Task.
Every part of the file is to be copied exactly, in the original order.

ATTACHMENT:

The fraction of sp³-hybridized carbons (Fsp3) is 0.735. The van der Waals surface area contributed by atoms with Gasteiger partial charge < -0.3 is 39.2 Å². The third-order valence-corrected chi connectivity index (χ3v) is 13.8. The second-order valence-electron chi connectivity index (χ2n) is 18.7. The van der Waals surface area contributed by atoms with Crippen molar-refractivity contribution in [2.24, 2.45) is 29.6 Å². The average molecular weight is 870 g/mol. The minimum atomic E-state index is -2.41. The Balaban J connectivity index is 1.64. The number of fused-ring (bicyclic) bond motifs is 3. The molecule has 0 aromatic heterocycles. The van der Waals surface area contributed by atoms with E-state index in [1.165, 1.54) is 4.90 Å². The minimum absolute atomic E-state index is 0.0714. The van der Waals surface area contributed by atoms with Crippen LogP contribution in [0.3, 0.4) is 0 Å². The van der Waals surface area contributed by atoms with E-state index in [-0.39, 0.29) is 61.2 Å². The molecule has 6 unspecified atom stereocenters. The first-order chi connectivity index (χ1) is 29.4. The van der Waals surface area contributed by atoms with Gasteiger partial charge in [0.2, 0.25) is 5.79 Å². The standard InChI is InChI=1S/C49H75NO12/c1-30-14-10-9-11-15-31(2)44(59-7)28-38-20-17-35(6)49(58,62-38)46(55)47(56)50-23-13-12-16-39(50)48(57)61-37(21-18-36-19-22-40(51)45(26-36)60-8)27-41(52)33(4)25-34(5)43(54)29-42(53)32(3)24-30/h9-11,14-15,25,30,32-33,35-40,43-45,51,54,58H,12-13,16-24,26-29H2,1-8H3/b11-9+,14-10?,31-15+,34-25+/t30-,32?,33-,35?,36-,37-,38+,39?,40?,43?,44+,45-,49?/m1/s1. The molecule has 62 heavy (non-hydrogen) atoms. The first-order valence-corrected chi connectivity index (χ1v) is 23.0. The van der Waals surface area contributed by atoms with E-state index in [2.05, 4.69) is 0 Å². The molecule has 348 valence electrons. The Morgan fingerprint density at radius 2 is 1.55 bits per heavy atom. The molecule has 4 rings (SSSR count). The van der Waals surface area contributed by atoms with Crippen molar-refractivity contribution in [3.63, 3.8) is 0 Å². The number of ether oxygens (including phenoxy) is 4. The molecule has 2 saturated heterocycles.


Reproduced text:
The fraction of sp³-hybridized carbons (Fsp3) is 0.735. The van der Waals surface area contributed by atoms with Gasteiger partial charge < -0.3 is 39.2 Å². The third-order valence-corrected chi connectivity index (χ3v) is 13.8. The second-order valence-electron chi connectivity index (χ2n) is 18.7. The van der Waals surface area contributed by atoms with Crippen molar-refractivity contribution in [2.24, 2.45) is 29.6 Å². The average molecular weight is 870 g/mol. The minimum atomic E-state index is -2.41. The Balaban J connectivity index is 1.64. The number of fused-ring (bicyclic) bond motifs is 3. The molecule has 0 aromatic heterocycles. The van der Waals surface area contributed by atoms with E-state index in [1.165, 1.54) is 4.90 Å². The minimum absolute atomic E-state index is 0.0714. The van der Waals surface area contributed by atoms with Crippen LogP contribution in [0.3, 0.4) is 0 Å². The van der Waals surface area contributed by atoms with E-state index in [-0.39, 0.29) is 61.2 Å². The molecule has 6 unspecified atom stereocenters. The first-order chi connectivity index (χ1) is 29.4. The van der Waals surface area contributed by atoms with Gasteiger partial charge in [0.2, 0.25) is 5.79 Å². The standard InChI is InChI=1S/C49H75NO12/c1-30-14-10-9-11-15-31(2)44(59-7)28-38-20-17-35(6)49(58,62-38)46(55)47(56)50-23-13-12-16-39(50)48(57)61-37(21-18-36-19-22-40(51)45(26-36)60-8)27-41(52)33(4)25-34(5)43(54)29-42(53)32(3)24-30/h9-11,14-15,25,30,32-33,35-40,43-45,51,54,58H,12-13,16-24,26-29H2,1-8H3/b11-9+,14-10?,31-15+,34-25+/t30-,32?,33-,35?,36-,37-,38+,39?,40?,43?,44+,45-,49?/m1/s1. The molecule has 62 heavy (non-hydrogen) atoms. The first-order valence-corrected chi connectivity index (χ1v) is 23.0. The van der Waals surface area contributed by atoms with E-state index in [2.05, 4.69) is 0 Å². The molecule has 348 valence electrons. The Morgan fingerprint density at radius 2 is 1.55 bits per heavy atom. The molecule has 4 rings (SSSR count). The van der Waals surface area contributed by atoms with Crippen molar-refractivity contribution in [3.63, 3.8) is 0 Å². The number of ether oxygens (including phenoxy) is 4. The molecule has 2 saturated heterocycles.